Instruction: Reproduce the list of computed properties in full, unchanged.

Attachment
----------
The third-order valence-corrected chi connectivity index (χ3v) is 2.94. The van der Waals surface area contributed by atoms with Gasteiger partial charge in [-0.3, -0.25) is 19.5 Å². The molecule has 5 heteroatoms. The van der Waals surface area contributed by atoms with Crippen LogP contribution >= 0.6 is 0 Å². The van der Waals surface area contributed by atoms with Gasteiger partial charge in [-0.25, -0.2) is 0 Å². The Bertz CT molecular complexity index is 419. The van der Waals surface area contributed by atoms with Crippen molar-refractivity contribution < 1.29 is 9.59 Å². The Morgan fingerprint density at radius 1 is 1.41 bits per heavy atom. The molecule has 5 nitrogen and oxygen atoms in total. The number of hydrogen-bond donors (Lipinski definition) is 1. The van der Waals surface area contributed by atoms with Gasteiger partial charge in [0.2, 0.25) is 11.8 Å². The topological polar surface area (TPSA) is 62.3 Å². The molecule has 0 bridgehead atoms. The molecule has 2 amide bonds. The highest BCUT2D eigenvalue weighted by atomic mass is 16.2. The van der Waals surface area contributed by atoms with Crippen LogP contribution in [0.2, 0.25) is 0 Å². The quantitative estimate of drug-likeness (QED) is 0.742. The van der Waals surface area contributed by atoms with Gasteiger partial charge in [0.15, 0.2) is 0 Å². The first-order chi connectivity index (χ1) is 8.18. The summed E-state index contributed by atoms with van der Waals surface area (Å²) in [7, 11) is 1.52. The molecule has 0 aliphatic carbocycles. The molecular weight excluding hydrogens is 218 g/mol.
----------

The third-order valence-corrected chi connectivity index (χ3v) is 2.94. The van der Waals surface area contributed by atoms with Gasteiger partial charge in [-0.3, -0.25) is 19.5 Å². The molecule has 5 heteroatoms. The van der Waals surface area contributed by atoms with Crippen LogP contribution >= 0.6 is 0 Å². The van der Waals surface area contributed by atoms with Gasteiger partial charge in [-0.25, -0.2) is 0 Å². The Bertz CT molecular complexity index is 419. The van der Waals surface area contributed by atoms with Crippen molar-refractivity contribution < 1.29 is 9.59 Å². The Morgan fingerprint density at radius 1 is 1.41 bits per heavy atom. The molecule has 5 nitrogen and oxygen atoms in total. The number of hydrogen-bond donors (Lipinski definition) is 1. The van der Waals surface area contributed by atoms with Gasteiger partial charge in [0.2, 0.25) is 11.8 Å². The topological polar surface area (TPSA) is 62.3 Å². The molecule has 0 bridgehead atoms. The molecule has 2 amide bonds. The highest BCUT2D eigenvalue weighted by atomic mass is 16.2. The van der Waals surface area contributed by atoms with Crippen LogP contribution in [0.2, 0.25) is 0 Å². The quantitative estimate of drug-likeness (QED) is 0.742. The van der Waals surface area contributed by atoms with Gasteiger partial charge in [0.15, 0.2) is 0 Å². The first-order chi connectivity index (χ1) is 8.18. The summed E-state index contributed by atoms with van der Waals surface area (Å²) in [7, 11) is 1.52. The molecule has 0 aliphatic carbocycles. The molecular weight excluding hydrogens is 218 g/mol.